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Watch as an autonomous Mobileye prototype navigates the streets of Munich

Electrification is the auto industry’s main focus in 2020, and developing autonomous technology is generally considered less of a priority than bringing electric models to the market, but some of the sector’s brightest minds are still teaching cars how to drive themselves. Mobileye demonstrated what its technology is capable of by letting one of its autonomous prototypes loose on the streets of Munich and capturing every part of the ride on camera.

Reportedly unedited, the nearly hourlong video shows a Ford Mondeo-based prototype driving itself with a safety operator behind the wheel. By scanning the road ahead, and by analyzing highly accurate mapping data in real time, the sedan navigated many different scenarios, including urban environments and freeways. Germany’s Autobahn network of highways is sometimes unrestricted, but Mobileye’s testing permit forbids it from exceeding 80 mph.

Unedited 1-Hour Mobileye AV Ride in Munich

Whether you’re a human or a robot, driving in Europe tends to be more challenging than driving in the United States because many of the bigger cities — including Munich — were built well before cars entered the landscape. Roads tend to be narrower and more fast-paced, and roundabouts are a lot more common than on our side of the pond.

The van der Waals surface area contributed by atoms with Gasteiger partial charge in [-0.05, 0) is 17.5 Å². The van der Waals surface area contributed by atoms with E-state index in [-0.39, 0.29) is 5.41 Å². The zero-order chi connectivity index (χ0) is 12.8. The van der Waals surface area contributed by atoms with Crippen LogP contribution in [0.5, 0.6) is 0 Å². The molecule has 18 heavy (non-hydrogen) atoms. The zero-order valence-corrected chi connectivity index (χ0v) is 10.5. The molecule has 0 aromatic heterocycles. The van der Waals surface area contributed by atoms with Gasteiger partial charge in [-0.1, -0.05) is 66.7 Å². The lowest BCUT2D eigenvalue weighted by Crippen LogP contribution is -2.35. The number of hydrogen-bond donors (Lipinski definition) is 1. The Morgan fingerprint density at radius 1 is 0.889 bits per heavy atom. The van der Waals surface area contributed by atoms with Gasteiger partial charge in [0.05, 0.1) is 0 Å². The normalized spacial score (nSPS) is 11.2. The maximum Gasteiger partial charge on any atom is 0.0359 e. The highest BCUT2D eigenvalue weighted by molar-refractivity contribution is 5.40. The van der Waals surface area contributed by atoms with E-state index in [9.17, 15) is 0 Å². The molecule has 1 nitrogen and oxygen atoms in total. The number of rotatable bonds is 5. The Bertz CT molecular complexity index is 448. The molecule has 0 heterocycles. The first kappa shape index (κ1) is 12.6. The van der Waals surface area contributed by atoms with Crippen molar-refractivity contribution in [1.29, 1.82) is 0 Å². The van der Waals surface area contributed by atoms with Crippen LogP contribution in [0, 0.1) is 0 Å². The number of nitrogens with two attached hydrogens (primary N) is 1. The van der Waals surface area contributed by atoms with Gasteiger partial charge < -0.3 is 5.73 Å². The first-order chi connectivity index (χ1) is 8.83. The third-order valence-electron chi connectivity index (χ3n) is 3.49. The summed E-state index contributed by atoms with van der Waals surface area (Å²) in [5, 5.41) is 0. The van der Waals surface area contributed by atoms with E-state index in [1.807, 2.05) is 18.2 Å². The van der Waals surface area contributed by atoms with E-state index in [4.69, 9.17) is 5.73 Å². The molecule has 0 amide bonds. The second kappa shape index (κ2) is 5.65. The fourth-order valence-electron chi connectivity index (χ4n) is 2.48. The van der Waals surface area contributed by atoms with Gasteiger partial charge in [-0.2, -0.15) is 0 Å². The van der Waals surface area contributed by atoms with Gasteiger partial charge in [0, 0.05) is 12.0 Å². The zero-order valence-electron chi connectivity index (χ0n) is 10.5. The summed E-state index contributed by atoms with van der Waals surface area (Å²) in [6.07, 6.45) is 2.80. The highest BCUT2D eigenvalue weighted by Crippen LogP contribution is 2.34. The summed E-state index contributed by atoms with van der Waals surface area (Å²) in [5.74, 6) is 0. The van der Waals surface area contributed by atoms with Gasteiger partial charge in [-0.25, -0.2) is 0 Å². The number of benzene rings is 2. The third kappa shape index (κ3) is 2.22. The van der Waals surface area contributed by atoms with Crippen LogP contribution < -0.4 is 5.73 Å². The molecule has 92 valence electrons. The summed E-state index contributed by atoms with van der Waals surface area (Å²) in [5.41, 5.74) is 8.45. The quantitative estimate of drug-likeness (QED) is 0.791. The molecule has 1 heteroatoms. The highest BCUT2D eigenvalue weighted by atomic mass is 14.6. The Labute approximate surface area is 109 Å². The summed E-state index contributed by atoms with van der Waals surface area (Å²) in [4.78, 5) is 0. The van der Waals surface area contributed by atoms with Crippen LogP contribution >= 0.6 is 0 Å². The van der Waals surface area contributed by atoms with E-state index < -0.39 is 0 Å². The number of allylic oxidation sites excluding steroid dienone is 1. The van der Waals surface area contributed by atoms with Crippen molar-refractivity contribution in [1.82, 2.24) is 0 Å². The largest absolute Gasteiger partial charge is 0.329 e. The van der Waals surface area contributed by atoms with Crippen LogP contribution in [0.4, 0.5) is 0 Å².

What’s even more impressive is that the prototype arrived in Munich just a few days before the video was shot. Mobileye explained that it put together a map of the city using crowdsourced data provided by the regular production vehicles that drive in and around Munich on a daily basis, and it then fed this information to the car’s brain, which used it to drive itself. That’s how it knew when it would encounter a bend, a roundabout, a traffic light, or a freeway onramp.

Mobileye has no plans to jump into the car manufacturing sector, but it explained that the camera-based technology showcased in the video will be the central component of an upcoming Level 4 system, though it will be assisted by an armada of radars and lidar sensors to ensure the car detects every potential hazard. Some of these components will also power Mobileye’s SuperVision technology, a hands-free suite of driving aids scheduled to reach production in 2021. China’s Geely, an industry giant that notably owns Volvo, will be one of the first brands to deploy it.

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